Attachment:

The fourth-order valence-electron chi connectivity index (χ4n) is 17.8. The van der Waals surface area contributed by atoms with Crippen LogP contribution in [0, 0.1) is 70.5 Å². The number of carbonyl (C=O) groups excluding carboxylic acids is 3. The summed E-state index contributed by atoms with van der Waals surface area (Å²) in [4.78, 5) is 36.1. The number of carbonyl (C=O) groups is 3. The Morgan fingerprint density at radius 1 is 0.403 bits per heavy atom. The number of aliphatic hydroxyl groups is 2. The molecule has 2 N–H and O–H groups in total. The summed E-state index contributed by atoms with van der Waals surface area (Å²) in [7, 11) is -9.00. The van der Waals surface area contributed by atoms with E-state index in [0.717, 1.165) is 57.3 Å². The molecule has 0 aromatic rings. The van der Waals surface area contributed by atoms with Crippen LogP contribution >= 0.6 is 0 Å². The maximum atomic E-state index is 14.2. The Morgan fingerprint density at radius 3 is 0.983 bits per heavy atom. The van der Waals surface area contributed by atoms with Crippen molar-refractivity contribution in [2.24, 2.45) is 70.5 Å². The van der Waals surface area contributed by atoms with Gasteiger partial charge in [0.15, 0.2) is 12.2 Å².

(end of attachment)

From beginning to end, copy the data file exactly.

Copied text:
The fourth-order valence-electron chi connectivity index (χ4n) is 17.8. The van der Waals surface area contributed by atoms with Crippen LogP contribution in [0, 0.1) is 70.5 Å². The number of carbonyl (C=O) groups excluding carboxylic acids is 3. The summed E-state index contributed by atoms with van der Waals surface area (Å²) in [4.78, 5) is 36.1. The number of carbonyl (C=O) groups is 3. The Morgan fingerprint density at radius 1 is 0.403 bits per heavy atom. The number of aliphatic hydroxyl groups is 2. The molecule has 2 N–H and O–H groups in total. The summed E-state index contributed by atoms with van der Waals surface area (Å²) in [7, 11) is -9.00. The van der Waals surface area contributed by atoms with E-state index in [0.717, 1.165) is 57.3 Å². The molecule has 0 aromatic rings. The van der Waals surface area contributed by atoms with Crippen LogP contribution >= 0.6 is 0 Å². The maximum atomic E-state index is 14.2. The Morgan fingerprint density at radius 3 is 0.983 bits per heavy atom. The van der Waals surface area contributed by atoms with Crippen molar-refractivity contribution in [2.24, 2.45) is 70.5 Å². The van der Waals surface area contributed by atoms with Gasteiger partial charge in [0.15, 0.2) is 12.2 Å².